Swivl+STEM by Amy Kuntz
In our first official foray into the Swivl+ world, I decided to address STEM. Often in STEM we break into groups that work cooperatively to address and hypothesize a problem. In this experiment, I split the students into 5 groups as that was how many tablets I had available. The purpose of the experiment on this day was for students to learn about a new technology in our classroom, Cubelets. These magnetically interlocking cube robotics perform differently depending on their configurations. Student were able to explore and collaborate on this.
Generally during an experiment of this type, I would rotate between groups which would give me some insights into the discussions my students were having. However more times than not, when I would have a chance to talk to a particular group they would have questions for me or I would need to prompt them to tell me what they were doing and how they came to their decisions/conclusions. Whoever the most vocal student in the group was would answer not necessarily the student who had the ideas. There is always at least one group who even though they are doing the experiment, they have nothing to say about what they are doing. I would need to rely on students statements during the lesson wrap up, again by the most vocal in the group, and individual worksheet answers to gauge understanding. Often there are students who can explain verbally but not as well in writing, so their answers on these worksheets are minimal at best. There are also students who can be verbal when in a small group of other students but become shy when expected to speak in front of the rest of the class. Because of Swivl+, this was not the case this time. By placing a tablet running the app and connected to the session with each group, I was able to go back and observe each individual group’s thought processes and conversations. I was even able to observe how the students interacted when they thought I wasn’t watching. I was pleased to see one group in particular being very respectful when correcting a group member’s behavior. This is not something I ever get to see close up with my 4th graders.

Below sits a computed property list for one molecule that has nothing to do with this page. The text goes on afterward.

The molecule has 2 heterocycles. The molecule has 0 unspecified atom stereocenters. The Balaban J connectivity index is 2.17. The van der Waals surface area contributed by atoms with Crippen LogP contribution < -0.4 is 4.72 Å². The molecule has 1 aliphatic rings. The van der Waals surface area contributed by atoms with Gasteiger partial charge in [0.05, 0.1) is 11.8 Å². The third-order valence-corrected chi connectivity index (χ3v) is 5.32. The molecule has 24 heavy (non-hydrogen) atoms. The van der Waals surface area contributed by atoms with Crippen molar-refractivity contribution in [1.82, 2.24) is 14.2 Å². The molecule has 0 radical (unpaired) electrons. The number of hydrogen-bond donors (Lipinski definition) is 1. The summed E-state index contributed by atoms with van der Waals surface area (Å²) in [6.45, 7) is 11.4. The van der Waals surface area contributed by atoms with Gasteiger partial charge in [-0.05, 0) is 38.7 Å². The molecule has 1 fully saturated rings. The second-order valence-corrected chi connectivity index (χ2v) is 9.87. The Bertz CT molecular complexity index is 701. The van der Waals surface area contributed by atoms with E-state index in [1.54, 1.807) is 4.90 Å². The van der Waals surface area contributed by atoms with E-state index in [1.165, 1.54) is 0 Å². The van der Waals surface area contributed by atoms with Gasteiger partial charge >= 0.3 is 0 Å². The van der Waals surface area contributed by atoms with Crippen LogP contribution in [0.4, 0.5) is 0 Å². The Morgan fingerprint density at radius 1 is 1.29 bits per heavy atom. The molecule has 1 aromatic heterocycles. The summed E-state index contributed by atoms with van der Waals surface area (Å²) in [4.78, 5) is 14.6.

I can’t wait to use it again!
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